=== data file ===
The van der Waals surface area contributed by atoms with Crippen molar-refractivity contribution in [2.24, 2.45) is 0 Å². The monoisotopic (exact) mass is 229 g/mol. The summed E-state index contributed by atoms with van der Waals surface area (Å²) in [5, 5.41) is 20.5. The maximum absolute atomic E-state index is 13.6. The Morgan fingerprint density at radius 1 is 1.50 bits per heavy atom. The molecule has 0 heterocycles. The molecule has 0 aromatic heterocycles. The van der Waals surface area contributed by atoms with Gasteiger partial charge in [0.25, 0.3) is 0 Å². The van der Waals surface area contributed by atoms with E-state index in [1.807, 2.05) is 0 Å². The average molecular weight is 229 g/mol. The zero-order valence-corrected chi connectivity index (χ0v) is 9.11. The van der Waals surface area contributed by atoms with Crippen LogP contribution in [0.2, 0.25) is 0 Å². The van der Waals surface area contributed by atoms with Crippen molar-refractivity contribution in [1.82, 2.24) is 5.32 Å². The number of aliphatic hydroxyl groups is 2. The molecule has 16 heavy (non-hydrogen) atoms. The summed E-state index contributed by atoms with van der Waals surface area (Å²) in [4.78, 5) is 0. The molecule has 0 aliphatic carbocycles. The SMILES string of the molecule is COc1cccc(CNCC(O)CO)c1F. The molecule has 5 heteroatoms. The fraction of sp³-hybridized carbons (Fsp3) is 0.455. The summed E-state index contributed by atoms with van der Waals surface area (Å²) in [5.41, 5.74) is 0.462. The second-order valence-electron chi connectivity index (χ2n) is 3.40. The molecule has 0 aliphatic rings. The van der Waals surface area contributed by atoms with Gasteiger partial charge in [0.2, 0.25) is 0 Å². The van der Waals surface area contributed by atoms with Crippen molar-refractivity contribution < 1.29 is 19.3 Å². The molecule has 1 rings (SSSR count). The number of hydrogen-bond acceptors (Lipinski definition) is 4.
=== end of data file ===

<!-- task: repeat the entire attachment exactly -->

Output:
The van der Waals surface area contributed by atoms with Crippen molar-refractivity contribution in [2.24, 2.45) is 0 Å². The monoisotopic (exact) mass is 229 g/mol. The summed E-state index contributed by atoms with van der Waals surface area (Å²) in [5, 5.41) is 20.5. The maximum absolute atomic E-state index is 13.6. The Morgan fingerprint density at radius 1 is 1.50 bits per heavy atom. The molecule has 0 heterocycles. The molecule has 0 aromatic heterocycles. The van der Waals surface area contributed by atoms with Gasteiger partial charge in [0.25, 0.3) is 0 Å². The van der Waals surface area contributed by atoms with E-state index in [1.807, 2.05) is 0 Å². The average molecular weight is 229 g/mol. The zero-order valence-corrected chi connectivity index (χ0v) is 9.11. The van der Waals surface area contributed by atoms with Crippen LogP contribution in [0.2, 0.25) is 0 Å². The van der Waals surface area contributed by atoms with Crippen molar-refractivity contribution in [1.82, 2.24) is 5.32 Å². The number of aliphatic hydroxyl groups is 2. The molecule has 16 heavy (non-hydrogen) atoms. The summed E-state index contributed by atoms with van der Waals surface area (Å²) in [4.78, 5) is 0. The molecule has 0 aliphatic carbocycles. The SMILES string of the molecule is COc1cccc(CNCC(O)CO)c1F. The molecule has 5 heteroatoms. The fraction of sp³-hybridized carbons (Fsp3) is 0.455. The summed E-state index contributed by atoms with van der Waals surface area (Å²) in [5.41, 5.74) is 0.462. The second-order valence-electron chi connectivity index (χ2n) is 3.40. The molecule has 0 aliphatic rings. The van der Waals surface area contributed by atoms with Gasteiger partial charge in [0.2, 0.25) is 0 Å². The van der Waals surface area contributed by atoms with Crippen molar-refractivity contribution < 1.29 is 19.3 Å². The molecule has 1 rings (SSSR count). The number of hydrogen-bond acceptors (Lipinski definition) is 4.